Eye contact is a method of communication. A quick glance sends a different message than a cold stare, but both are forms of making eye contact. Depending on the culture, setting, and person, the message you think you are sending with nonverbal communication may not be the one that is received.
How Different Cultures View Eye Contact
How and when to make eye contact depends entirely on the customs of where you are, who you are with, and the social setting. For example, some cultures consider making direct eye contact aggressive, rude, or a show of disrespect. Other cultures and some religious groups consider eye contact between men and women inappropriate and either as threatening or flirtatious. In many Asian cultures, avoiding eye contact with a member of the opposite sex or a superior is seen as a show of respect.
However, in the United States and most of Europe, making eye contact is not only seen as appropriate but is necessary for establishing yourself as a powerful business professional.
Effectively Communicate by Making the Right Eye Contact
In business and social settings making the "right" eye contact never involves staring at someone or having a fixed gaze. To make eye contact, look directly into the other persons' eyes for 4-5 seconds. Be sure to blink normally, and nod or shift your head from time to time during a conversation. Mimicking the facial expressions of the person talking (i.e., showing concern or smiling) also helps to support appropriate eye contact. A frozen stance and tense face seem more like staring than contact.
Almost universally, looking into someone else's eyes for more than a few seconds before smiling or otherwise changing your facial expression. Blinking fast and frequently can be associated with feeling nervous or uncomfortable; be sure to gauge your blink rate and watch how the person you are looking at is responding.
Not Easy for Some People to Do
It is, however, to be aware that some people have challenges that make it extremely difficult to make direct eye contact. It is important to apply general rules of etiquette and attempt to make direct eye contact with others, but it is equally important to be sensitive to others who make suffer from social anxiety disorders, Autism, or Asperger Syndrome. If someone seems unable or unwilling to meet your gaze, don't push it, offer a soft gaze rather than a stare, and never try to move someone's head or position yourself so that they have to look at you if they do not want to.
Making Eye Contact in the United States
In the United States, making eye contact is interpreted as showing interest, paying attention, and a sign of self-confidence. Unless the situation itself is confrontational in nature, it is generally acceptable for children, adults, and people of both sexes to make eye contact with other people.
In business, it is particularly important that you make eye contact when you are introduced to someone, and when they are speaking to you. You do not have to stare someone down, but frequently glancing away or refusing to make eye contact may be interpreted as weakness, disinterest, or as being disrespectful.
Making Eye Contact in European Countries
Most European eye contact customs are similar to those in the United States, especially in such countries as Spain, France, and Germany. In France, making eye contact with a stranger may be interpreted as showing interest.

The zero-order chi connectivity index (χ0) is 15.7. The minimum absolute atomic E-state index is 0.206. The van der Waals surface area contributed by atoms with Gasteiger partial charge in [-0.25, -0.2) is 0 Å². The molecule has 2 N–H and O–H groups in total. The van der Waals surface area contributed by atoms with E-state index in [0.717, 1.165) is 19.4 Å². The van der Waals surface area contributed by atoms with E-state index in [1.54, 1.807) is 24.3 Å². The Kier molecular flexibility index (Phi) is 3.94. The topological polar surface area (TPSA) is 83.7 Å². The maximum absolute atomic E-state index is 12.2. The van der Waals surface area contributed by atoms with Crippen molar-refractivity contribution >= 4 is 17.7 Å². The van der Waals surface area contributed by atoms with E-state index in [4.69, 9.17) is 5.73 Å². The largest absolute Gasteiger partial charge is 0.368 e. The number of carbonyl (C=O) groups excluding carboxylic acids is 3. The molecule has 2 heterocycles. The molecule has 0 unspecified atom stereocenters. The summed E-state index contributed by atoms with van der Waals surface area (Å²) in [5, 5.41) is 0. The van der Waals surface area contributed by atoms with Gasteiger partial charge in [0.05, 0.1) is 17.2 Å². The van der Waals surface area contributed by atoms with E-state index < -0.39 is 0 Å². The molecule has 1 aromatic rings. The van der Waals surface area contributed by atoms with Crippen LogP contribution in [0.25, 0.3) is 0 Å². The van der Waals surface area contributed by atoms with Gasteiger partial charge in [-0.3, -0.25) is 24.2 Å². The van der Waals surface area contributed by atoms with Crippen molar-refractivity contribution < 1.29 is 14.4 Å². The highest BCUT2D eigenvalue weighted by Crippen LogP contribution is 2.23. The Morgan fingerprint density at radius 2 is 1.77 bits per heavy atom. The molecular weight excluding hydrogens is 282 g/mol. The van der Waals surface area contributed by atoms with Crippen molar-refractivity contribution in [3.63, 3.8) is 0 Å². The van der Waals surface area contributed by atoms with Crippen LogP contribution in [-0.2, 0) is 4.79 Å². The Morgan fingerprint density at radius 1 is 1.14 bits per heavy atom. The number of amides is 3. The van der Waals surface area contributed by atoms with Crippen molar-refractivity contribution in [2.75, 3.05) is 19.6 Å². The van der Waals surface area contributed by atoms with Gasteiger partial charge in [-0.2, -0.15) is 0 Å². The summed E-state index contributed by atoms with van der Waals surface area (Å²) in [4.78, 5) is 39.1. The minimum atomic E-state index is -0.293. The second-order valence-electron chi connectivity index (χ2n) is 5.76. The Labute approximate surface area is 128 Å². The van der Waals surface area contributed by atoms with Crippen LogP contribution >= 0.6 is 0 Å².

Eye Contact in Most Asian Cultures
In some cultures, extended eye contact can be taken as an affront or a challenge of authority. Generally, only sporadic or brief eye contact is considered acceptable.
This limited eye contact custom is particularly true in Asian cultures where people are from different professions or social levels. For example, in China and Japan, children show respect to elders by not making intense eye contact. Employees would not make eye contact with their employers and students would not force eye contact with teachers.
These cultures do not view avoiding looking at someone in the eyes as rude or disinterested. They also do not view it as necessarily being submissive. Instead, avoiding eye contact is usually interpreted as being simply being polite or reverent.
The rule of thumb in Asia, Africa, and Latin American cultures is to be careful about the eye contact you make with anyone that could be seen as a social (or workplace) superior. Staring at a superior will be seen as a challenge or as a sign of disrespect.
African, and Latin American Customs
According to "TheTravel.com," in some African countries, eye contact norms vary with urban and rural settings. Urban centers may tolerate more eye contact than is seen as proper in villages. Also, when speaking to an elder, direct or extended eye contact should be avoided.
Mexico is another country that has varying degrees of allowable eye contact. Again, when speaking to superiors or elders the gaze is often adverted. In a study conducted by the Centers for Disease Control, they found that direct eye contact can be interpreted as intimidation by Mexican and other Hispanic cultures. However, sites like "CulturalAtlas.com" find this contact can be appreciated. The site states "Mexicans may hold your gaze for a prolonged period."
Etiquette in Middle Eastern Cultures
In general, Middle Eastern cultures, particularly among Muslims, do not see as direct eye contact between the sexes as being appropriate. Businesswomen traveling to the Middle East may draw attention simply for being different, and some men may try to make eye contact. However, be advised that making or holding eye contact can communicate the message that your interest is less than casual or curious.
If you are doing business with another woman, intense eye contact within your gender is often used to stress the truthfulness of a point and is considered acceptable.